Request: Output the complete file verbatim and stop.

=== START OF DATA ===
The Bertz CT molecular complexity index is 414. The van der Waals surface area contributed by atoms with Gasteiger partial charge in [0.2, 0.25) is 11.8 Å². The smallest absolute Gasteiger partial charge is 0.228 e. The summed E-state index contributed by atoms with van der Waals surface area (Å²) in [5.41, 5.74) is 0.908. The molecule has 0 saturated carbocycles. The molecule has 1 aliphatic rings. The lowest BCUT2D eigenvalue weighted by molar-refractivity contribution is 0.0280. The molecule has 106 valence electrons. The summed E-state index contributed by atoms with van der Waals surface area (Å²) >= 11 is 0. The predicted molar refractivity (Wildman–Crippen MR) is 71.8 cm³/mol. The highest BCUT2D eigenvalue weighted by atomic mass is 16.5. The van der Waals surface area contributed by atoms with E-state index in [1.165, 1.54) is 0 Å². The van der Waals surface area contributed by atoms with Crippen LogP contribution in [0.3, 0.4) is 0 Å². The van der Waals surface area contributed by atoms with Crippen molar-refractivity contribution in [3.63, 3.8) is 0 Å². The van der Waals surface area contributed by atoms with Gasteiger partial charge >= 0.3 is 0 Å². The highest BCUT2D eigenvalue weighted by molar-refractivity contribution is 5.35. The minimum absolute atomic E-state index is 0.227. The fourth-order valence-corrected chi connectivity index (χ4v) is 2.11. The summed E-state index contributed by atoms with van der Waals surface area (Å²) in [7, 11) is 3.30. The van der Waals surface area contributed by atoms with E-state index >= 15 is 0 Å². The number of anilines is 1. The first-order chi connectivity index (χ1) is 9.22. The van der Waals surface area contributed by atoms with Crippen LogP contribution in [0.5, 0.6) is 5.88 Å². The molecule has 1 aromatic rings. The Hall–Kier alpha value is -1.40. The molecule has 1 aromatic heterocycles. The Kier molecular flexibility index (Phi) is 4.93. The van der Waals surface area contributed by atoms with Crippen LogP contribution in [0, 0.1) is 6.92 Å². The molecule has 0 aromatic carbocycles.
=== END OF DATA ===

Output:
The Bertz CT molecular complexity index is 414. The van der Waals surface area contributed by atoms with Gasteiger partial charge in [0.2, 0.25) is 11.8 Å². The smallest absolute Gasteiger partial charge is 0.228 e. The summed E-state index contributed by atoms with van der Waals surface area (Å²) in [5.41, 5.74) is 0.908. The molecule has 0 saturated carbocycles. The molecule has 1 aliphatic rings. The lowest BCUT2D eigenvalue weighted by molar-refractivity contribution is 0.0280. The molecule has 106 valence electrons. The summed E-state index contributed by atoms with van der Waals surface area (Å²) >= 11 is 0. The predicted molar refractivity (Wildman–Crippen MR) is 71.8 cm³/mol. The highest BCUT2D eigenvalue weighted by atomic mass is 16.5. The van der Waals surface area contributed by atoms with E-state index in [1.165, 1.54) is 0 Å². The van der Waals surface area contributed by atoms with Crippen LogP contribution in [0.3, 0.4) is 0 Å². The van der Waals surface area contributed by atoms with Crippen molar-refractivity contribution in [3.63, 3.8) is 0 Å². The van der Waals surface area contributed by atoms with Gasteiger partial charge >= 0.3 is 0 Å². The highest BCUT2D eigenvalue weighted by molar-refractivity contribution is 5.35. The minimum absolute atomic E-state index is 0.227. The fourth-order valence-corrected chi connectivity index (χ4v) is 2.11. The summed E-state index contributed by atoms with van der Waals surface area (Å²) in [7, 11) is 3.30. The van der Waals surface area contributed by atoms with E-state index >= 15 is 0 Å². The number of anilines is 1. The first-order chi connectivity index (χ1) is 9.22. The van der Waals surface area contributed by atoms with Crippen LogP contribution in [0.5, 0.6) is 5.88 Å². The molecule has 1 aromatic rings. The Hall–Kier alpha value is -1.40. The molecule has 1 aromatic heterocycles. The Kier molecular flexibility index (Phi) is 4.93. The van der Waals surface area contributed by atoms with Crippen LogP contribution in [0, 0.1) is 6.92 Å². The molecule has 0 aromatic carbocycles.